Fund expenses

The fund expenses, also expressed as basis points, are asset-based fees embedded within the mutual fund options offered under the plan. These fees include so-called “12b-1” fees and sub-transfer agency fees. A fund’s expenses or fees are referred to as the fund’s “expense ratio.” It stands to reason that expense ratios will vary for different mutual funds (e.g., an actively managed fund will be costlier to operate than an index fund). However, mutual funds frequently offer multiple share classes of the same fund with different expense ratios. A mutual fund may offer a “retail” class of shares that has an expense ratio of 125 basis points (i.e., 1.25 percent in annual fees), with 40 basis points paid to the fund’s investment manager and 85 basis points paid as “revenue sharing” to the plan’s broker, TPA, record keeper, and/or other service providers. The exact same mutual fund may offer an “institutional” class of shares with 40 basis
points paid to the investment manager, with no revenue sharing paid to service providers.

Per participant fees

This fixed fee is generally deducted from each participant’s account balance through the year and is used to pay administrative costs. This fee generally ranges from $20 to $45 per year per participant. Some PEO MEP sponsors and adopting
worksite employers mistakenly view a PEO MEP as “free” when all plan costs are paid to service providers indirectly as a percentage of fund returns rather than as a direct separate charge to the plan sponsor or participants. In any case, with plan costs borne by participants, some might assert that plan fiduciaries should be even more vigilant with regard to understanding plan fees and determining whether such fees are “reasonable.”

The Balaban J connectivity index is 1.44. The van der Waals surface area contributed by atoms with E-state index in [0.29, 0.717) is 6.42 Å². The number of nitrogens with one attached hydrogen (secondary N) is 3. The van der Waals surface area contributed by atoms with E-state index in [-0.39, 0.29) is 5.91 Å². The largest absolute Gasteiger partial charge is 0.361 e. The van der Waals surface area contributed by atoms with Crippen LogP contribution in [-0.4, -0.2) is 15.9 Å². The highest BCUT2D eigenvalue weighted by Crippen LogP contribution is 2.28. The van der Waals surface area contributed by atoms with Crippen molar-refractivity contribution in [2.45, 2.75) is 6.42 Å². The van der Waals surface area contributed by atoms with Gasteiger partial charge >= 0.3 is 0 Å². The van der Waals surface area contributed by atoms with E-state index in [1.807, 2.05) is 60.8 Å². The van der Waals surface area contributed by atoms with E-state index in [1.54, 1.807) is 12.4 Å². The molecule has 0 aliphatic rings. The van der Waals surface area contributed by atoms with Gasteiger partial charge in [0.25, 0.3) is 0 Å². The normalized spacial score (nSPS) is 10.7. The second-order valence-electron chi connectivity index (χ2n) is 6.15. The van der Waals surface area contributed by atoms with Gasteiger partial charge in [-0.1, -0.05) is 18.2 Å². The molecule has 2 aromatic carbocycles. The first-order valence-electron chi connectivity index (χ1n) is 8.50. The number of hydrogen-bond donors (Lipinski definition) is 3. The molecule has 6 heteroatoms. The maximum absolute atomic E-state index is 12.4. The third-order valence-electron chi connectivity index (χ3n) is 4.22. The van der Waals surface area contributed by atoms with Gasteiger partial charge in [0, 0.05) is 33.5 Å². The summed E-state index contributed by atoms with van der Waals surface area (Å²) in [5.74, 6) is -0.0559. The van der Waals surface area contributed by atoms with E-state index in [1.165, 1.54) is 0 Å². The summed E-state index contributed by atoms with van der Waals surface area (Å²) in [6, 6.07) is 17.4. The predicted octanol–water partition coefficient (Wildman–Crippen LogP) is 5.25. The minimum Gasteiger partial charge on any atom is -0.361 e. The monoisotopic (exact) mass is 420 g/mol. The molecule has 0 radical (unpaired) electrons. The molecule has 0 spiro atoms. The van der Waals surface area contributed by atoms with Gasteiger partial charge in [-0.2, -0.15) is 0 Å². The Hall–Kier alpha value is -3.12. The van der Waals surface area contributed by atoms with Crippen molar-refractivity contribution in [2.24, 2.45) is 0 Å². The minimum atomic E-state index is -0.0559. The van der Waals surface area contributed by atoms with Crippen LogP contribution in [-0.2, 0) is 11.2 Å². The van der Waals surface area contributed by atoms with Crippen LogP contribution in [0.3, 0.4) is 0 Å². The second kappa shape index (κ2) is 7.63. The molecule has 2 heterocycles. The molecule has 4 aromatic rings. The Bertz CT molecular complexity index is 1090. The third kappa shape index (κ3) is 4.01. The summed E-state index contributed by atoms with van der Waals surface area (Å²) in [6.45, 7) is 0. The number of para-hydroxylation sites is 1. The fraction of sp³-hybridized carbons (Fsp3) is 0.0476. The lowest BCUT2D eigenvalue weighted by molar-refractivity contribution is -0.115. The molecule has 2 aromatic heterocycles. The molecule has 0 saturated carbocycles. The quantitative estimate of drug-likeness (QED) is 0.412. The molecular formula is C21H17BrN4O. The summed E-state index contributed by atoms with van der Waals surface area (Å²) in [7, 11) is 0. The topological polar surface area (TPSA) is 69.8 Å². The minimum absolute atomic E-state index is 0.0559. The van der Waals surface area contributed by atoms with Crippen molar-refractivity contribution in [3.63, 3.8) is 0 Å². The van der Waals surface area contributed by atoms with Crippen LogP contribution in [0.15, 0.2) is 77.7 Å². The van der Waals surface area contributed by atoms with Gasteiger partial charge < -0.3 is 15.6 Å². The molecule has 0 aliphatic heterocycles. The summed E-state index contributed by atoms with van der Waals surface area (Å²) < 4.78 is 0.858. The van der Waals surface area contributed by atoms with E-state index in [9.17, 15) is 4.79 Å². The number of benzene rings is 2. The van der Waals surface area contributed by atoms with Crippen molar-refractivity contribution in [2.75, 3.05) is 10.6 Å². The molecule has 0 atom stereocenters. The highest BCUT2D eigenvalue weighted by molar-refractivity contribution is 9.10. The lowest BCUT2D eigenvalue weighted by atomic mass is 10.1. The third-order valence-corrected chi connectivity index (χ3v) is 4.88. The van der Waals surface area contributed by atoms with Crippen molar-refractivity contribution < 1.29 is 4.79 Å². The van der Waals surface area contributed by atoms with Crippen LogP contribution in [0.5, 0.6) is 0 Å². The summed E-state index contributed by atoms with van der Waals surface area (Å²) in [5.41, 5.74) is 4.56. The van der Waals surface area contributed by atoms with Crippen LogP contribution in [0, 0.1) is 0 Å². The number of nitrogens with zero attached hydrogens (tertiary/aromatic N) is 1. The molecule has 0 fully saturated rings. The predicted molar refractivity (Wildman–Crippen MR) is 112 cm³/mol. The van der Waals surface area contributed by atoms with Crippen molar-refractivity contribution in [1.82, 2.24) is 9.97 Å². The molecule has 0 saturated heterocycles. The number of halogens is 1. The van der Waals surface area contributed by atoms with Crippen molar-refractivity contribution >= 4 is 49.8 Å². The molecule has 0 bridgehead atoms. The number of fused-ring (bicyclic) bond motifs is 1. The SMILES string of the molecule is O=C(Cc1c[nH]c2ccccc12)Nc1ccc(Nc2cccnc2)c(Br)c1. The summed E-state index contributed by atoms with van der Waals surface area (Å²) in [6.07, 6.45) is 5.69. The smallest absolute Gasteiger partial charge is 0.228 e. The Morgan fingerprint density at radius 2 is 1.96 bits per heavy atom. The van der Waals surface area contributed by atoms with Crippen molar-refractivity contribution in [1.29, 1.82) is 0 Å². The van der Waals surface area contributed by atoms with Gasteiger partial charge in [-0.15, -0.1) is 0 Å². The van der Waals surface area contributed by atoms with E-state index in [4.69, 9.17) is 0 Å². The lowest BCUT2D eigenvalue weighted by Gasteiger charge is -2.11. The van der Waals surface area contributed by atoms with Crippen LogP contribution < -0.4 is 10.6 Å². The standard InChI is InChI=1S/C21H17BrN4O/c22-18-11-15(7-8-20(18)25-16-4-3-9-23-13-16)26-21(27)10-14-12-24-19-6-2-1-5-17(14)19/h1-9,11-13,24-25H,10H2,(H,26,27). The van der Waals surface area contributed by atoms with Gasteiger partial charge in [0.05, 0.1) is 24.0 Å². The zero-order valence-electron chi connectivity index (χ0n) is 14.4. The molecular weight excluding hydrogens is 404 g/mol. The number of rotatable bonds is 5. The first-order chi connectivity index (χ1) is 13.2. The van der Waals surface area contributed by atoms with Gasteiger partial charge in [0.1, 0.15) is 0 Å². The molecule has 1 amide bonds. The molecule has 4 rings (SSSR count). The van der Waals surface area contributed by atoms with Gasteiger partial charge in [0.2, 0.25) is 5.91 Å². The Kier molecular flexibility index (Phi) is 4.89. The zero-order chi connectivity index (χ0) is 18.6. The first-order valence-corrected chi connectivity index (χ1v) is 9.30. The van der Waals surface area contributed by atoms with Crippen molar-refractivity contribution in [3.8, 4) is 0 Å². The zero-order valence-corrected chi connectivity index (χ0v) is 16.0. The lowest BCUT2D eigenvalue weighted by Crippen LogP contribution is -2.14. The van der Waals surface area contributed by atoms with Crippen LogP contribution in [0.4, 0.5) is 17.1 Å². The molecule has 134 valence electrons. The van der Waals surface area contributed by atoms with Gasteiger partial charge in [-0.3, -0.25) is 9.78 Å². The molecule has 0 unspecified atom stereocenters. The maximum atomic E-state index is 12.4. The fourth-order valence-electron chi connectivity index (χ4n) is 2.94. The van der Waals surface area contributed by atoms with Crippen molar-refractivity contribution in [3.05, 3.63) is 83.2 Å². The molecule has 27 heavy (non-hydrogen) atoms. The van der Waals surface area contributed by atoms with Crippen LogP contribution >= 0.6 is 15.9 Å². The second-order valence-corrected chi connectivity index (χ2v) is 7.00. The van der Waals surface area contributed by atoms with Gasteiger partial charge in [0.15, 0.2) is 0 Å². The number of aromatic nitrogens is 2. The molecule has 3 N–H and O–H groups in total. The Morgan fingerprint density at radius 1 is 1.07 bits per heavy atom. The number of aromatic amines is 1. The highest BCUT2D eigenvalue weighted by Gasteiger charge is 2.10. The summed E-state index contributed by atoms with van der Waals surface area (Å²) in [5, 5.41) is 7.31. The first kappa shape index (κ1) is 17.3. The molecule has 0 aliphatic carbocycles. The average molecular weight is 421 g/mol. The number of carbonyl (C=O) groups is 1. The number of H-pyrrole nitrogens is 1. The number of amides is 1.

What is a Reasonable Fee?

Plan fiduciaries have a duty to pay only “reasonable” fees and there is no defined standard for what constitutes a “reasonable” fee. It should be stated that the least expensive alternative might not be what is best for a retirement plan. The DOL has stated that service quality is a factor that should be taken into account in determining whether plan fees are reasonable.

Single-employer plan fees can usually be benchmarked against plans with similar characteristics to determine if the fees are reasonable. However, determining the appropriate benchmark for PEO MEPs is more difficult. For starters, there are only a small number of service providers in the PEO MEP marketplace. Further, should a PEO MEP be benchmarked only against other PEO MEPs, or should a PEO MEP also be benchmarked against similarly sized single-employer plans? While the latter comparison may not seem fair given the complexity of a PEO MEP, a plaintiff in a lawsuit might assert that this comparison is appropriate.

Another possible benchmark might compare MEP costs incurred by each adopting worksite employer to the 401(k) costs an adopter might obtain in the open marketplace. This comparison would vary depending upon several factors, such as the work-site employer’s size, plan assets, etc.

What Can PEO MEP Sponsors Do to Protect Themselves?